Afghanistan Watchdog to Brief Lawmakers on Tuesday
“It is vital to understand what happened in Afghanistan,” said House Republicans in requesting the bipartisan briefing.
The federal watchdog for Afghanistan reconstruction will brief House lawmakers on Tuesday morning at the request of two key Republicans.
Following the Taliban’s takeover of Afghanistan on Aug. 15, Reps. James Comer, R-Ky., ranking member of the House Oversight and Reform Committee, and Glenn Grothman, R-Wis., ranking member of the committee’s national security panel, on Aug. 19 sent a letter to Special Inspector General for Afghanistan Reconstruction John Sopko asking for a member-level briefing by August 26.
While that deadline wasn’t met, the bipartisan briefing will take place at 9:30 a.m. on Tuesday, Aug. 31, the same day U.S. troops are to complete their withdrawal from Afghanistan after almost 20 years at war. The United States will continue efforts to evacuate U.S. nationals and Afghan allies beyond that withdrawal deadline, officials have said.
Since 2001, the United States has spent about $837 billion on warfighting and $145 billion on reconstruction efforts in a war that has claimed the lives of 2,443 Americans and 1,144 allied troops, as well as 66,000 Afghan troops and more than 48,000 Afghan civilians, as documented by SIGAR.
“All of this work crumbled in a matter of weeks, culminating with the Taliban regaining control of Afghanistan for the first time in nearly two decades,” wrote the lawmakers in their letter. “It is vital to understand what happened in Afghanistan, how previous U.S. assistance was used, how much previously appropriated assistance remains unobligated, and, frankly, if ongoing assistance is legal and in the best interest of the U.S.”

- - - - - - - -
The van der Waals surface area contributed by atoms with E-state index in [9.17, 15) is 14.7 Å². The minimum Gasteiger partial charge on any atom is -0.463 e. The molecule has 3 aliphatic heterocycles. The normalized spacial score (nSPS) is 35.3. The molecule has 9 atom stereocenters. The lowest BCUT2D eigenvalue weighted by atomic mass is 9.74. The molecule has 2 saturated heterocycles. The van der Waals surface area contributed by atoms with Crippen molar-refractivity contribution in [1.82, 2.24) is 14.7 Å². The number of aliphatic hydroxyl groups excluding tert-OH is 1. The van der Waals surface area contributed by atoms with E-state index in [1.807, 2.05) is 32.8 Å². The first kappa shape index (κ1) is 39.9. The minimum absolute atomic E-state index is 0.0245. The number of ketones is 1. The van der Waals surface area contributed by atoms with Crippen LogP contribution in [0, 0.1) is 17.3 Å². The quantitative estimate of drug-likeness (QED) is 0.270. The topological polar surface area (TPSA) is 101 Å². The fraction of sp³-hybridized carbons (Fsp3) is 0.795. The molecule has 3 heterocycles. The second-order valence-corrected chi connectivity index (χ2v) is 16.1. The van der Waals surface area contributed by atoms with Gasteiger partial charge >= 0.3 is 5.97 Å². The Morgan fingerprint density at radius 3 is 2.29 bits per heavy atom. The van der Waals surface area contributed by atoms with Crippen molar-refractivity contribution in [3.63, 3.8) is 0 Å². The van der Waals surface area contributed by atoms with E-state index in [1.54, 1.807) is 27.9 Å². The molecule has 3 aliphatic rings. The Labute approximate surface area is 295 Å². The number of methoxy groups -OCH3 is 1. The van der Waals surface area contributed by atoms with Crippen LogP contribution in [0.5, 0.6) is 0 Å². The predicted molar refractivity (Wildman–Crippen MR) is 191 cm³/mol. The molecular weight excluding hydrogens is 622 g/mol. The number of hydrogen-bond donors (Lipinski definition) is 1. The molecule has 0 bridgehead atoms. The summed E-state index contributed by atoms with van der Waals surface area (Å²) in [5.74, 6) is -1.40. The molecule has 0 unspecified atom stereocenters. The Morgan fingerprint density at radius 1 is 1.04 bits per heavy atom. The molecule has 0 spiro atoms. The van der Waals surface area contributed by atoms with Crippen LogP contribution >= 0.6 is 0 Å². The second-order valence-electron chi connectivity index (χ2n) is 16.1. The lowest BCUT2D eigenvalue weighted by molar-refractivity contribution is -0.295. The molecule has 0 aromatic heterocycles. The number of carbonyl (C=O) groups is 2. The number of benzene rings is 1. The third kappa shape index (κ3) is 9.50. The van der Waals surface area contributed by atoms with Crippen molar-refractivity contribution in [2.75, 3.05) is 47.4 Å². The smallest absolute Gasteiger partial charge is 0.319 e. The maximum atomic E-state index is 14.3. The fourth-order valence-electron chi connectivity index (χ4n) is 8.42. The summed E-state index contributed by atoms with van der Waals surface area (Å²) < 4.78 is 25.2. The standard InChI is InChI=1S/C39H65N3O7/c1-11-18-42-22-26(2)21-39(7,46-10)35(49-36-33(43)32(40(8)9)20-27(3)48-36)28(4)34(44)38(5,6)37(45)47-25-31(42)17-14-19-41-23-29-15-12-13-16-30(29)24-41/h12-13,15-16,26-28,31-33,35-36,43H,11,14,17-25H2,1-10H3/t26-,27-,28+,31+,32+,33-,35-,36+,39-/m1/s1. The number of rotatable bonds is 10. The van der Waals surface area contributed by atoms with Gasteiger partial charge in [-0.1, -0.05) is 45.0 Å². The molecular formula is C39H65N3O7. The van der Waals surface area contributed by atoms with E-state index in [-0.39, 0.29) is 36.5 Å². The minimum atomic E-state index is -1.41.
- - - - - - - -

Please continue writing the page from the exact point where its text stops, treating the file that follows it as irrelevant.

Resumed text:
Comer and Grothman noted that President Biden requested $3.3 billion for the Afghan Security Forces in his budget request for fiscal 2022, which would be in addition to the approximate $7 billion in appropriated funds that have not been spent yet.
“Since President Biden did not condition his withdrawal on the Taliban severing ties with al-Qaeda and other terror groups, it is unclear if continued U.S. assistance would find its way into the hands of terrorists and be used to finance attacks on Americans,” they wrote. “This is a question that must be answered.”
Since the lawmakers made their request, more than 100 people, including 13 U.S. troops, were killed in an attack on the airport in Kabul by ISIS-K. U.S. forces conducted a drone strike at an ISIS location late on Friday in retaliation.
The SIGAR office declined to comment for this story.